Regular Polygons and Schedules 831

### Lesson

## 14-2

**Regular Polygons **

_{and Schedules}

_{and Schedules}

** BIG IDEA An easy, yet not obvious way to schedule teams in **
a tournament involves chords in a circle.

Name all the types of fi gures that can be intersections of a right cylinder and a plane.

**Mental Math**

In this lesson, we show an application of regular polygons and circles to a discrete geometry situation in which points stand for teams.

**A Round-Robin Tournament**

In many tournaments or leagues, from basketball to chess to bowling,
each competitor or team plays all the others. Each time as many
*teams as possible are playing, the set of matches is called a round. *
When each competitor plays each other competitor exactly once,
**it is called a round-robin tournament. Scheduling a round-robin **
tournament can be tricky. Suppose there are 7 teams to be scheduled
so that each plays the other six. The ﬁ rst thing you might do is
number the teams 1 through 7. Because there is an odd number of
*teams, in each round, one team doesn’t play. That team gets a bye.*

### Activity 1

Round-robin schedules can be created in many ways. One example of an incomplete round-robin schedule for seven teams is given. The table lists who each team is playing in each round. For example, since team 1 is paired with team 2 in Round 1, a “2” is placed in the team-1 cell and a “1” is placed in the team-2 cell. Copy the table into your notebook. Complete the table allowing each team to play each other team exactly once.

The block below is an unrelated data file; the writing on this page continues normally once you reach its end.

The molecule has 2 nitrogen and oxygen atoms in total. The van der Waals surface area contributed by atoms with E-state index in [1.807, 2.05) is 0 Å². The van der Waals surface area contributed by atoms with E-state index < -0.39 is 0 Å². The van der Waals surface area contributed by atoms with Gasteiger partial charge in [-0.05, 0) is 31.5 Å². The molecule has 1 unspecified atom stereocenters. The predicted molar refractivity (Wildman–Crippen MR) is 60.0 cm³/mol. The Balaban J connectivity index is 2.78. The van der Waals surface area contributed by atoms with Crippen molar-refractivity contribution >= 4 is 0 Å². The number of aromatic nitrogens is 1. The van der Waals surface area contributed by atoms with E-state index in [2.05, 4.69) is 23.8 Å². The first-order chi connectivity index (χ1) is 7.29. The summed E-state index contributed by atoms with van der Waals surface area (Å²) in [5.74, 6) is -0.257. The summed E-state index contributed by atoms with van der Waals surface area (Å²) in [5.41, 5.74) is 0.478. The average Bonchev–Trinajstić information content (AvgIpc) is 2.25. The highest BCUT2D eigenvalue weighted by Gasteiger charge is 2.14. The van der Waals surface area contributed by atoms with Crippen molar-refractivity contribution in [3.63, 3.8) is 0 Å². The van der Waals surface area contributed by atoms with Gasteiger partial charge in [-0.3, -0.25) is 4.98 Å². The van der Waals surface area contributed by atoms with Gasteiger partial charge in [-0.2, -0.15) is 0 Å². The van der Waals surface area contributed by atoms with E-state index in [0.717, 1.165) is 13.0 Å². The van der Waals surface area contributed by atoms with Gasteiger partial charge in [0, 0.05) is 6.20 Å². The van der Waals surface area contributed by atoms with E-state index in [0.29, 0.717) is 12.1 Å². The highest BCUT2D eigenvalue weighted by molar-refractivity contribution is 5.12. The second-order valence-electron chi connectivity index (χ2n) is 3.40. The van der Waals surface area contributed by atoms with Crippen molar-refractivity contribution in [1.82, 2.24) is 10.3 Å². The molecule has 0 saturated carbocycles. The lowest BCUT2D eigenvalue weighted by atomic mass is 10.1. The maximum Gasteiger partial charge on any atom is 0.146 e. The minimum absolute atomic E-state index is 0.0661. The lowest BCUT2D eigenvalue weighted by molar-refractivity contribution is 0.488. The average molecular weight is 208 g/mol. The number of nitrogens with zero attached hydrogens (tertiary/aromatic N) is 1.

**Vocabulary**

round-robin tournament

**Team 1** **Team 2** **Team 3** **Team 4** **Team 5** **Team 6** **Team 7**

**Round 1** 2 1 ? ? ? ? bye
**Round 2** 3 ? 1 ? ? bye ?
**Round 3** 4 ? ? 1 bye ? ?
**Round 4** 5 ? ? bye 1 ? ?
**Round 5** 6 ? bye ? ? 1 ?
**Round 6** 7 bye ? ? ? ? 1
**Round 7** bye ? ? ? ? ? ?
SMP_SEGEO_C14L02_831-836.indd 831
SMP_SEGEO_C14L02_831-836.indd 831 5/27/08 10:27:48 AM5/27/08 10:27:48 AM

832 Further Work with Circles

**Using Regular Polygons to Schedule **

**an Odd Number of Teams**

In the Activity, you are asked to schedule a round-robin tournament for seven teams. What if there were more teams? It would be nice if there was some algorithm that automatically created the schedule. The algorithm described here is surprising in that it uses properties of regular polygons and circles. The example below is given for 9 teams.

### Activity 2

Step 1 Let the 9 teams be represented by vertices of a regular 9-gon (nonagon). By the Center of a Regular Polygon Theorem, we know we can place the vertices equally spaced on a circle for convenience. Copy the fi gure at the right.

Step 2 (the fi rst round) Draw a chord and all chords parallel to it connecting pairs of numbered points. Because the polygon has an odd number of sides, the minor arcs of each chord pictured have different measures. So no two chords have the same length. The endpoints of these chords are the fi rst round’s schedule.

First round: 2-9 3-8 4-7 5-6 1-bye

Because the top chord connects the numbers 2 and 9, team 2 plays
*team 9 in the fi rst round. This is called a pairing, and is written 2-9. *
Also in the fi rst round, team 3 plays team 8, team 4 plays team 7,
team 5 plays team 6, and team 1 gets a bye. The full schedule will
be completed when all sides and diagonals of the nonagon have
been drawn.

Step 3 (the second round) Rotate the chords __1_{9} of a revolution. For example,
the chord pairing 2-9 for the fi rst round rotates into the pairing 1−8
for the second round.

Second round: 1-8 2-7 3-6 4-5 9-bye
Step 4 Continue rotating __1_{9} of a revolution for each round. Because in a

round no two chords have the same length, no pairing repeats. (For example, look at the chord that forms the pair 3-8 in round 1. No other chord has the same length, so no other chord will pair team 3 with team 8.)

**1**
**2**
**3**
**4**
**5**
**6**
**7**
**8**
**9**
**1**
**2**
**3**
**4**
**5**
**6**
**7**
**8**
**9**
**1**
**2**
**3**
**4**